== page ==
As Investors Hesitate, Nonprofits And End Users Seize The Moment To Buy NYC CRE
Amid sliding dollar volume and changes to real estate regulations and taxes coming from Albany and City Hall, occupants and nonprofits are taking a greater slice of New York City's investment market pie.
Last year, user buyers — which are defined as owners who take at least 75% of a property’s rentable area and plan to operate within the space — bought $2.1B worth of middle market transactions, according to a report from Cushman & Wakefield provided to Bisnow.
That figure represents the strongest total dollar volume in five years, according to the report. Meanwhile, user buyers’ share of the middle market, defined by transactions under $75M, has been steadily increasing over the last three years to reach 12.5% of total dollar volume this year.
Nonprofits are also increasingly active in the middle market, with those buyers’ transactions increasing 45% between 2017 and 2018, per C&W. These types of owners, under less pressure to deliver short-term returns, are increasingly able to compete with the other buyers.
“For the most part, investors may be a bit wary, and a lot of investment dollars are out of the game right now,” Cushman & Wakefield Capital Markets Research Associate Director Nishant Shah said. “Multifamily is not really [a] factor [because] they are waiting on what Albany does on rent regulations. Users aren’t dependent on these other factors — for them, it’s just a function of need.”
Across the board, dollar volume is down, but user transactions have not slowed as much as investor purchases in the city, Shah said. Dollar volume for investor transactions decreased 27% year over year, while user transaction is down by just 14%, he said.
What’s more, users are also paying more on a price-per-SF basis in the middle market than they were in the past, according to the C&W report. In the first quarter of this year, users were paying an average of $559 per SF — up 64% from $340 per SF in 2014. That’s compared to investment prices, which average $455 per SF.
“Right now, the most sought-after property type is industrial properties,” Shah said, noting there has been a significant increase in user purchases in the outer boroughs of the city. “A lot of industrial spaces are bought by users, so that's another reason why we can see that user activity is kind of going up.”
Some of the best-known user-oriented investments of the last few years have been Google’s $2.4B purchase of Chelsea Market and The Walt Disney Co.’s $650M deal at 4 Hudson Square — but those are considered outliers and do not fall within the middle market.
The biggest user deals in the middle market last year were Mount Sinai Health System’s purchase of 432 West 58th St. for $72M and Spanish ceramics and interior design retailer Porcelanosa’s purchase of 205 Fifth Ave. for $42.5M.
Brokers said that while there are still plenty of investors looking for opportunities, the current environment means user-buyers have a little more room to compete. Users, they said, can often take more time with elements of a deal. Closing times can be a little longer — they may need to see approvals from boards, for example.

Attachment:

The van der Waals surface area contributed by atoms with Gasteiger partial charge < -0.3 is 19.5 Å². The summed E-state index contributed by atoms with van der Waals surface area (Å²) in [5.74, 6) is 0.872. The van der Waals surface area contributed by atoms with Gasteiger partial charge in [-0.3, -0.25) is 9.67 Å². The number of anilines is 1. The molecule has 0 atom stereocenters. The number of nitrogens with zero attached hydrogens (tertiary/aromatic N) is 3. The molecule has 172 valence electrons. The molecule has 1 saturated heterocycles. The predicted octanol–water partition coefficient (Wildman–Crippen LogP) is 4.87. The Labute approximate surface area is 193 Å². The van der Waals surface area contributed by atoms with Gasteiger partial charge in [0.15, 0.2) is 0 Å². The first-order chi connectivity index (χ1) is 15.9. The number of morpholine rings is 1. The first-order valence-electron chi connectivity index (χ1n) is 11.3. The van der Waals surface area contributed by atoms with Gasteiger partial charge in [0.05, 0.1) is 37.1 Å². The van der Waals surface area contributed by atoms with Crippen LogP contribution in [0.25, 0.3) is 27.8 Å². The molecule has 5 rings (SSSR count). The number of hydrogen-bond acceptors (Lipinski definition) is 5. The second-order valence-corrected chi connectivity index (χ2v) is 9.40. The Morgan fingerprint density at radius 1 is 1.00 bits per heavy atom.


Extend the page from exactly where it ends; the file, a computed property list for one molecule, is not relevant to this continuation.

But with some buyers more cautious, that can work in users’ favor, brokers said.
“The investment community, or anybody who you would think of as a traditional buyer, is sort of in a wait-and-see mode,” said Michael Gembecki, C&W middle markets investment sales group director. "They are still in the marketplace, and they are still looking, but the appetite to pull the trigger immediately has been somewhat dampened."
Gembecki is marketing a mixed-use building at 140 East 74th St., which has a restaurant on the ground floor, as well as a ground-floor retail co-op at 61 East 11th St., which is currently a furniture store and has received interest from other users to operate from the store.
“Users can compete in this environment,” Gembecki said. "Whereas an investor looking for a return, it becomes challenging to get to pricing."
Ariel Property Advisors Executive Vice President Victor Sozio said there has not been a “dramatic change overnight” in user activity. There is still significant investor capital chasing deals in New York City.
“A lot of times [investors and users] will compete for the same asset class. Where owner users end up having a little bit of advantage, it doesn't always necessarily need to be driven by dollars and cents underwriting based on the levels you can rent and achieve,” he said. “It becomes more about funding sources and the requirements behind that funding.”
However, Sozio said there have been recent examples where uncertainty in the market has paved the way for opportunities for nonprofits and users to swoop in.
Earlier this year, for example, Sozio brokered a deal for three rent-regulated apartment buildings in Glendale, Queens, to be sold to a nonprofit for nearly $16M.
“Changes in the multifamily market and [with the] ambiguity, certain nonprofits and certain programs and initiatives that were launched by HPD and the city became competitive," he said. “[The Glendale deal] worked out for everybody ... The buyer was able to preserve units … the seller got a market price. I wouldn't necessarily categorize it as a premium, [but] they got a market price and were able to get a deal done in a climate where multifamily has changed.”